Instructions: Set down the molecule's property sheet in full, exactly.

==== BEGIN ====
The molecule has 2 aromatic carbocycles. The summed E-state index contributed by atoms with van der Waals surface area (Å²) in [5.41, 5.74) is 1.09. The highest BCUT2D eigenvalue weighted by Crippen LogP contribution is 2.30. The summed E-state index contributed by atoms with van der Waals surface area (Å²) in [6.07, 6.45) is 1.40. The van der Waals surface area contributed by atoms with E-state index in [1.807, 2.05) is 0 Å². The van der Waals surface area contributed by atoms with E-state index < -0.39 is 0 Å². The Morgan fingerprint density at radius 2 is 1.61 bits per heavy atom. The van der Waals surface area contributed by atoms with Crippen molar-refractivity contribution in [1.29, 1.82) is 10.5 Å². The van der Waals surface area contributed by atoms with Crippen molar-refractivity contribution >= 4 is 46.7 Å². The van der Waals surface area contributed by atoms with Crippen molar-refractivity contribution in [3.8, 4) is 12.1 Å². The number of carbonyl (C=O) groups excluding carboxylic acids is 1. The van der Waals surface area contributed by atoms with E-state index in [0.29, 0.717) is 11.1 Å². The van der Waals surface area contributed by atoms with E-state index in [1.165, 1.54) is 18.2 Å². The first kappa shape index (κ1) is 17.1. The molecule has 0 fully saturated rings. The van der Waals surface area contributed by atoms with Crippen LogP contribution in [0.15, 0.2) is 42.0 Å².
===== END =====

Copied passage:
The molecule has 2 aromatic carbocycles. The summed E-state index contributed by atoms with van der Waals surface area (Å²) in [5.41, 5.74) is 1.09. The highest BCUT2D eigenvalue weighted by Crippen LogP contribution is 2.30. The summed E-state index contributed by atoms with van der Waals surface area (Å²) in [6.07, 6.45) is 1.40. The van der Waals surface area contributed by atoms with E-state index in [1.807, 2.05) is 0 Å². The van der Waals surface area contributed by atoms with E-state index < -0.39 is 0 Å². The Morgan fingerprint density at radius 2 is 1.61 bits per heavy atom. The van der Waals surface area contributed by atoms with Crippen molar-refractivity contribution in [1.29, 1.82) is 10.5 Å². The van der Waals surface area contributed by atoms with Crippen molar-refractivity contribution >= 4 is 46.7 Å². The van der Waals surface area contributed by atoms with Crippen molar-refractivity contribution in [3.8, 4) is 12.1 Å². The number of carbonyl (C=O) groups excluding carboxylic acids is 1. The van der Waals surface area contributed by atoms with E-state index in [0.29, 0.717) is 11.1 Å². The van der Waals surface area contributed by atoms with E-state index in [1.165, 1.54) is 18.2 Å². The first kappa shape index (κ1) is 17.1. The molecule has 0 fully saturated rings. The van der Waals surface area contributed by atoms with Crippen LogP contribution in [0.15, 0.2) is 42.0 Å².